Article by: Janet Jackim, Zuber Lawler Partner & Co-Chair of the Cannabis Practice Group, [email protected].
(Phoenix, Arizona) New MMJ Licenses to be Issued. Yes, Arizona’s Department of Health Services recently (the day before Thanksgiving, 2022) notified the public that it may issue new medical marijuana licenses in February or March, 2023.
Historical Context. Historically, Arizona voters narrowly passed Prop 203 (I-04-2010), the Arizona Medical Marijuana Act (the “Medical Act”), on November 2, 2010, establishing the State’s medical marijuana program. The Medical Act, since amended, may be found at Ariz. Rev. Stats. §§ 36-2801 et seq. 
Only a few months later, the Department issued its first rules on growing, producing and retailing medical marijuana in the State, effective April 14, 2011. The current (amended) rules and regulations of the Department may be found here at https://apps.azsos.gov/public_services/Title_09/9-17.pdf.
However, by the end of May, 2011, the Governor of Arizona announced that the State would file a federal lawsuit to determine whether, in fact, the Medical Act was effective, reflecting the opinion of the U.S. Attorney for Arizona at the time, Dennis Burke, that the new law violated federal law prohibiting controlled substances including marijuana. By January, 2012, the State had dismissed its lawsuit but other lawsuits attempting to enforce or reject the Medical Act continued. Notwithstanding uncertainties posed by pending lawsuits, the Department and applicants proceeded to process patient applications for medical marijuana cards and entity applications for medical marijuana dispensary (retail) licenses.
Not until late May, 2018 did the Arizona Supreme Court, in a unanimous opinion in State v. Jones, No. CR-18-0370-PR, find that the Medical Act was effective, thereby exonerating the conviction and prison sentence of a medical marijuana patient (Rodney Jones) found guilty in Yavapai, County, Arizona, of possession of a very small amount of cannabis resin. This author (and her partner, Rob Mandel, whose bio is here), each filed an amicus brief with the Court on behalf of the imprisoned defendant Jones and physicians actively treating patients with medical marijuana, respectively. State v. Jones was a monumental development in cannabis law of the State of Arizona.
By 2022, approximately 131 medical marijuana dispensary licenses had been awarded in two tranches of 2012 and 2016.
Medical Marijuana Dispensaries’ Exodus from the Hinterlands. One of the quirks of the Medical Act (and Prop 207, the Smart and Safe Arizona Act initiative approved by voters in November, 2020 (the “Adult Use Act”)) is that, generally speaking, the Department may only issue retail licenses on a 1:10 basis, i.e., one (1) license per every ten (10) open, registered pharmacies in the State. Recently, the State determined that there were 1,340 open, registered pharmacies, thus yielding the issuance of a few more licenses.
In the early days of the Medical Act, medical retail licenses were awarded based upon Community Health Analysis Areas (or “CHAAs”), which the Department had developed among communities in the State to monitor various disease statistics (e.g., for cancer occurrences in designated communities), in reference to US 2000 Census Block Groups. In 2012 and 2016 Medical Act dispensary retail licenses were awarded by CHAA, reflecting all of the communities of the State. However, the then-current rules and regulations of the Department permitted a licensee to move its retail location after three (3) years of operation in the CHAA.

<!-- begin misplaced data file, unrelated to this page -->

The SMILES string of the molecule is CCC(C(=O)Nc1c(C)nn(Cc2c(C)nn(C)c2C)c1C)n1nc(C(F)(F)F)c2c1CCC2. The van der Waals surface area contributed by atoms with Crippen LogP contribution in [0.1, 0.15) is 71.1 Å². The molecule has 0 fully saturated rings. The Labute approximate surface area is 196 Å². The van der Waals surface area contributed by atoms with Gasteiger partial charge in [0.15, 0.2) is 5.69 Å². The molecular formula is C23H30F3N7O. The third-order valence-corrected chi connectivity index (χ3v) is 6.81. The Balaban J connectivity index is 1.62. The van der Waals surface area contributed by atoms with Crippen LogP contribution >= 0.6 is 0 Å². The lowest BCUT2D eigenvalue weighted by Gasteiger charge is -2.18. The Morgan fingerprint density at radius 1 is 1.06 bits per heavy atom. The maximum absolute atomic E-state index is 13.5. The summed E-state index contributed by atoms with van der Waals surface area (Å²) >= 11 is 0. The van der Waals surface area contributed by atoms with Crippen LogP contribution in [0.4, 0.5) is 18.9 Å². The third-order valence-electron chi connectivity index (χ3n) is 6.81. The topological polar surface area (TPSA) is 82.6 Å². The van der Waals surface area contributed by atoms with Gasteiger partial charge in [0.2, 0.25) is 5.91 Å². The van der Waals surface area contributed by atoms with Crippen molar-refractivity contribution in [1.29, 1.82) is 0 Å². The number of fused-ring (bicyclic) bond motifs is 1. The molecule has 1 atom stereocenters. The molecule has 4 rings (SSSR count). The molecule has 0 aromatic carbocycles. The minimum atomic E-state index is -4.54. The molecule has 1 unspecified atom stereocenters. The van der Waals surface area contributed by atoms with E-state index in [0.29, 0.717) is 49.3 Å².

Picture the scenario of a Medical Act licensee which has overcome competitive applicants to obtain a retail dispensary license in the small mining community of Clifton, Greenlee County, Arizona, population 4,000 persons, of which a few hundred may be medical marijuana patients. With high costs of acquisition of the real estate, whether by purchase or lease, employee payrolls, plant and product acquisition costs, and administrative expenses and costs, the Clifton Medical Act dispensary could barely survive. The solution? Move the location of the dispensary to Pima or Maricopa Counties, the two (2) largest (by population) Counties in Arizona.
Many of Arizona’s rural county Medical Act retail dispensaries did just that, leaving a gaping hole in providing medical cannabis to rural patients.
Fast Forward to Late 2022. Desiring to at least partially rectify the cannabis’ industry’s failure to provide medical marijuana to outlying, minimally-populated Arizona counties, the Department determined in the Summer of 2022 it would invoke a statutory preference to award newly available medical marijuana licenses to under-served and un-served rural Arizona Counties. This is the current opportunity available to operators and investors.
Cautionary Statement: We do not know how many medical marijuana
 The current (amended) AMMA may be found here at
 The current (amended) rules and regulations of the Department may be found here at https://apps.azsos.gov/public_services/Title_09/9-17.pdf.
 The Smart and Safe Arizona Act permits the State to develop an adult or recreational use program generally available to adults for recreational or other use. The current (amended) Adult Use Act may be found here at Ariz.Rev.Stats. §§ 36-2850 et seq. or https://www.azleg.gov/viewdocument/?docName=https://www.azleg.gov/ars/36/02850.htm.
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